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Utility Strike (Unmarked) Ruins Everyone’s Day

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A utility strike represents one of the most common ways a horizontal directional drilling (HDD) project can quickly turn south.  And while we normally like to highlight the interesting successful jobs, we must recognize that sometimes things go wrong. Without facing bad project outcomes head on, we can’t expect to improve operations or learn from mistakes.

Ellingson-DTD crews recently dealt with this common challenge on an environmental remediation project in the Southeast US. The project objectives included installing two horizontal SVE wells underneath a hotel as part of a vapor mitigation effort. In other words, this job was about as “routine” as an HDD well installation can get.

However, the routine nature of the project did not dampen the vigilance for utility awareness. Prior to mobilization, the project team carefully reviewed the property’s as-builts and identified all known public and private lines in the area. Like most commercial properties, underground utilities crisscrossed all over the parking lot and landscape areas surrounding the building.

Both the client and Ellingson PMs notified local dig alert services prior to project mobilization. Additionally, a private utility locating subcontractor surveyed the site in advance. Finally, during the initial mobilization effort, crews potholed the known subsurface utilities located close to the planned bore alignments.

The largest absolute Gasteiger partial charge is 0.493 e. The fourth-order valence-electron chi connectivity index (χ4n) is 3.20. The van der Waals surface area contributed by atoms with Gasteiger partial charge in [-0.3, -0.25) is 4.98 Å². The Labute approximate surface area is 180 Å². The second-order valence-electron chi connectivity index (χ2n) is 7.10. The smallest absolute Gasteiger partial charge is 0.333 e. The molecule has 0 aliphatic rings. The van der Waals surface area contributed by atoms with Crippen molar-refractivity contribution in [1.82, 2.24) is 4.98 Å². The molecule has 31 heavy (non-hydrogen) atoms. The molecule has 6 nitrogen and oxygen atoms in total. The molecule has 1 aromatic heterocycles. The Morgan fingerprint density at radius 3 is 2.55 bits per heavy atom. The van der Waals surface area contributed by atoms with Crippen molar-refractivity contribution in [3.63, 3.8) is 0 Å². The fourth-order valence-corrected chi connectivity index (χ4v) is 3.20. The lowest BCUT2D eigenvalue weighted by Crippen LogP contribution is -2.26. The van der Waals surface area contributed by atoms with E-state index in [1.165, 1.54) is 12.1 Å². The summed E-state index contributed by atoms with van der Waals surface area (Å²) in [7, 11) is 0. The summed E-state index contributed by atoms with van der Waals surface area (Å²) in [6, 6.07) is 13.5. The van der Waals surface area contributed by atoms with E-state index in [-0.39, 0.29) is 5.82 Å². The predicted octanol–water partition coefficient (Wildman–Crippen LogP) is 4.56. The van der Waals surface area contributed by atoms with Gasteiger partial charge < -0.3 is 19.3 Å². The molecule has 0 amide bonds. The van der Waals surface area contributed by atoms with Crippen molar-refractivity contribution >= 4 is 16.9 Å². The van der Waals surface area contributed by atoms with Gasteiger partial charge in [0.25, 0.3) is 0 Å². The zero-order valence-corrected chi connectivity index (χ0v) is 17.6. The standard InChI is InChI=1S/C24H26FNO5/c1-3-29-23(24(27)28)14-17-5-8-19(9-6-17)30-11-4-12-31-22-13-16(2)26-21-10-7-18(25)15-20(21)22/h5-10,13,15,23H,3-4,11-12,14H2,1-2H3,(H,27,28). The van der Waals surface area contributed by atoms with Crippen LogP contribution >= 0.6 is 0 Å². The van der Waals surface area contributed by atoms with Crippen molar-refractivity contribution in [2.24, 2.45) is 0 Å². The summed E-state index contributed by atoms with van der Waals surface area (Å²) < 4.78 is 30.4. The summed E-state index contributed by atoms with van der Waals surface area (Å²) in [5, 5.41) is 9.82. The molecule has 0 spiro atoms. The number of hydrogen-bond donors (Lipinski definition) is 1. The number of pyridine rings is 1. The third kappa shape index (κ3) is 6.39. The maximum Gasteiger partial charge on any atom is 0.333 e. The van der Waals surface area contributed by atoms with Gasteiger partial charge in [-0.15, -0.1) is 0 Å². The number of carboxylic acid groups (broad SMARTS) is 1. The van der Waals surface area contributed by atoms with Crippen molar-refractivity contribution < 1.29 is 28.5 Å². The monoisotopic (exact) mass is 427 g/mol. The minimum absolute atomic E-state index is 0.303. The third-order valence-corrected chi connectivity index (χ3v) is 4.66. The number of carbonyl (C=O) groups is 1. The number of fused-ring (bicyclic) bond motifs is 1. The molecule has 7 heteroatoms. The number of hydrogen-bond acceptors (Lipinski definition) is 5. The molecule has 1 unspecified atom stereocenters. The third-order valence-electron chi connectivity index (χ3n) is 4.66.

Despite all these precautions, during the second well installation, the pilot bit drilled through an unmarked water line about 20 ft out from the entry pit. Water flooded the parking lot, and the project lost several days’ worth of time dealing with the repercussions.

Was This Particular Utility Strike Avoidable?

So…what happened? The PVC water line was part of a private fire suppression system for the hotel but wasn’t on the as-builts. As a private line, it didn’t pop up on the USA one-call ticket, and its PVC construction avoided perception by the private locator’s ground penetrating radar equipment.

In hindsight, the valve header on the side of the building could have raised a red flag for field personnel given that its presence implied the proximity of a high-pressure water line, but nothing had been marked.

Impacted section of PVC water line

As a part of a private fire supression system, this PVC water line did not show up on as-builts, pre-project GPR utility surveys or in the One-Call database.

In response to this incident, Ellingson expanded our existing pre-project checklist and protocols for utility strike prevention.

The list now includes not only known utilities, but also likely or expected utilities. Hopefully these additions bring the possibility of private or otherwise unmarked utilities like this one to the front of mind of field personnel. Perhaps heightened awareness and a more thorough site inspection could have prevented this particular outcome.

This project highlights how incredibly difficult it can be to avoid a utility strike. And HDD projects represent a particularly acute challenge with increased risk. An HDD bore often remains in the “utility zone” (i.e 0-10ft BGS) for much if not all of the alignment.

When it comes to utility awareness on HDD projects, you can never be too vigilant. Everyone from the management team back in the office, to the crews in the field must dot every “i” and cross every “t”. Even still, “stuff happens”, and when it does, it’s important to learn from the incident rather than ignore it.

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